"The Witness": Wayne Brown (1944-2009)

I still have the copy of On the Coast that Wayne Brown autographed for me when he visited South Florida as a guest author at Miami Book Fair International in 2003. In that slim volume, Brown demonstrated his ability to extend Derek Walcott's influence while maintaining his own voice. This is evident in the poem, "The Witness," where his mastery of lyricism, enjambment, and imagery are on full display. Wayne Brown, poet, journalist, and creative writing teacher, died yesterday.

T.S. Eliot once said, "As things are, and as fundamentally they must always be, poetry is not a career, but a mug's game. No honest poet can ever feel quite sure of the permanent value of what he has written: He may have wasted his time and messed up his life for nothing." As a poet and teacher, Brown extended his legacy through the many creative writing workshops that he organized in Jamaica, and was responsible for creating opportunities for writers such as Kei Miller, Millicent Graham, Sharon Leach, and Frances Coke.

Perhaps Brown's greatest contribution to Caribbean letters was the publication of Derek Walcott: Selected Poetry, where he introduced generations of students and poetry lovers to an understanding of the many levels of Walcott's verse. His exegesis of poems such as "To a Painter in England," "The Castaway," and "Mass Man," established Brown's considerable skills as a critic.

Wayne Brown's persistence in broadening the public's appreciation of Caribbean literature will be cherished by his readers and students, who I am sure were grateful for having known this remarkable man.


The Witness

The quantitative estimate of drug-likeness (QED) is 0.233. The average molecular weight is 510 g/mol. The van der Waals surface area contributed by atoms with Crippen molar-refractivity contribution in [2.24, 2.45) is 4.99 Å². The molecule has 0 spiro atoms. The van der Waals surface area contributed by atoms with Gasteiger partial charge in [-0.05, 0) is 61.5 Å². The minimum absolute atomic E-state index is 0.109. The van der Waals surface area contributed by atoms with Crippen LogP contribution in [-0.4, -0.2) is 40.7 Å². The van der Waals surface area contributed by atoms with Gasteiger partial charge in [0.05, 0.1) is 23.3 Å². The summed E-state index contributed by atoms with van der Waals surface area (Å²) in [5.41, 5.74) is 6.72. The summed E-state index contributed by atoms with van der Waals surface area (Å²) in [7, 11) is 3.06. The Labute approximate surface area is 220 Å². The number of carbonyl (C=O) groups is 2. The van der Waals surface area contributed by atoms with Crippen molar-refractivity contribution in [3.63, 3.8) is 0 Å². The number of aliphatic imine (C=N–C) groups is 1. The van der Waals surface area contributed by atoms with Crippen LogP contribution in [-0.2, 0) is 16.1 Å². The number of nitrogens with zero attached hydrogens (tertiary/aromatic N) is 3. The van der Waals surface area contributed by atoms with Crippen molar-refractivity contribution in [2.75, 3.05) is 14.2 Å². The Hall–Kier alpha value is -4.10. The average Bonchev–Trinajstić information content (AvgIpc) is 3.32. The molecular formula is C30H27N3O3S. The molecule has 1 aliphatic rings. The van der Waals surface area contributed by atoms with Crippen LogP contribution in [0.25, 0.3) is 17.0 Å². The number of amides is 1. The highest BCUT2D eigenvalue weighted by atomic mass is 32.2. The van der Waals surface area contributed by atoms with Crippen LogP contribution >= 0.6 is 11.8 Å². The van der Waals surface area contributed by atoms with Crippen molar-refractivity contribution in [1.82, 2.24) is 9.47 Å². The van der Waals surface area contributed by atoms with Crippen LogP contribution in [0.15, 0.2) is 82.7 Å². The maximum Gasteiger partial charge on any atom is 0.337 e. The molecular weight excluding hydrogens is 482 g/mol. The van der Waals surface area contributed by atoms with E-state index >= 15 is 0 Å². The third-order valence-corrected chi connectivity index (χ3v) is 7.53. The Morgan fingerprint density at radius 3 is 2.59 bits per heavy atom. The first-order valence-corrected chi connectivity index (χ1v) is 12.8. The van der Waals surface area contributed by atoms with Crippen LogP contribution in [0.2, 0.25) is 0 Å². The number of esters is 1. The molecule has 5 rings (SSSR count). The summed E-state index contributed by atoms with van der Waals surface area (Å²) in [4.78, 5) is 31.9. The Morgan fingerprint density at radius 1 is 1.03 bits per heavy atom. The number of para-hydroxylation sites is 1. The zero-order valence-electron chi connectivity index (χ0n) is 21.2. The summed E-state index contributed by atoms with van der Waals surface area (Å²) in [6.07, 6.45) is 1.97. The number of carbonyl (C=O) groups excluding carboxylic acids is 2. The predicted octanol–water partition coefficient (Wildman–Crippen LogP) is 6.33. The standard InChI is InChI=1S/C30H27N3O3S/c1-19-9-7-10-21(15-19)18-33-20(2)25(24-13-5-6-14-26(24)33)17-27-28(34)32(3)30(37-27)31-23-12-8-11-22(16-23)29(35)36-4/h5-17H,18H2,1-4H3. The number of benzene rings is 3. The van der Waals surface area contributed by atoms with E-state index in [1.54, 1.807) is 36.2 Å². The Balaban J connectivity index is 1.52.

Always when the warring tides

ebb at sunset, someone comes.

At first you can hardly see

him: a black nut in the surf

Of the advancing skyline,

or as if the dusk congealed

to fleck that darkening iris:

your eyes widen in terror,

You hate him, mock him as he moves

among the schrapnel of chipped stones,

the palm trees' tattered flags, the stiff

trunks flung face down in the sand…

Later, on the well-lit train

to a colonial future

narrow as rails, you ask 'Who

was that stranger by the sea?'

Man, he is your memory

that each sunset moves among

the jetsam of the tribe, the years

widowed past grief, yet lingering.

Even as the murmuring

sea unwraps and wraps its arms

in turn around each dead, loved thing:

and the gesture may be fruitless, but is made.

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Lyz said…
Its wonderful to read about other people who knew wayne and loved him too. He meant so much to so many people, I think that just speaks to the power of his words, his insight and his life.
He certainly was, Lyz. Welcome!
Fly Girl said…
That poem sent chills through me. I'm sorry to hear that he has passed but his legacy and words live on.
He was, to be sure, a gifted poet.
Glad you liked the poem, Fly Girl.

N. Pierre said…
Quite a shock to read this as I had not known he was ill. I always read his column in the Trinidad Express back in the 80's and 90's, and our English teacher also made us read his columns for discussion and vocabulary.
After he moved to Jamaica, and I had left to study abroad, I "googled" him and found his columns in the Jamaican Observer. I have been reading his columns since.
His is a great loss for Caribbean writing. My condolences to his family, friends, and the Caribbean mind.
N. Pierre, it is quite a shock and I suspect that the full effect have not yet been felt or realized.


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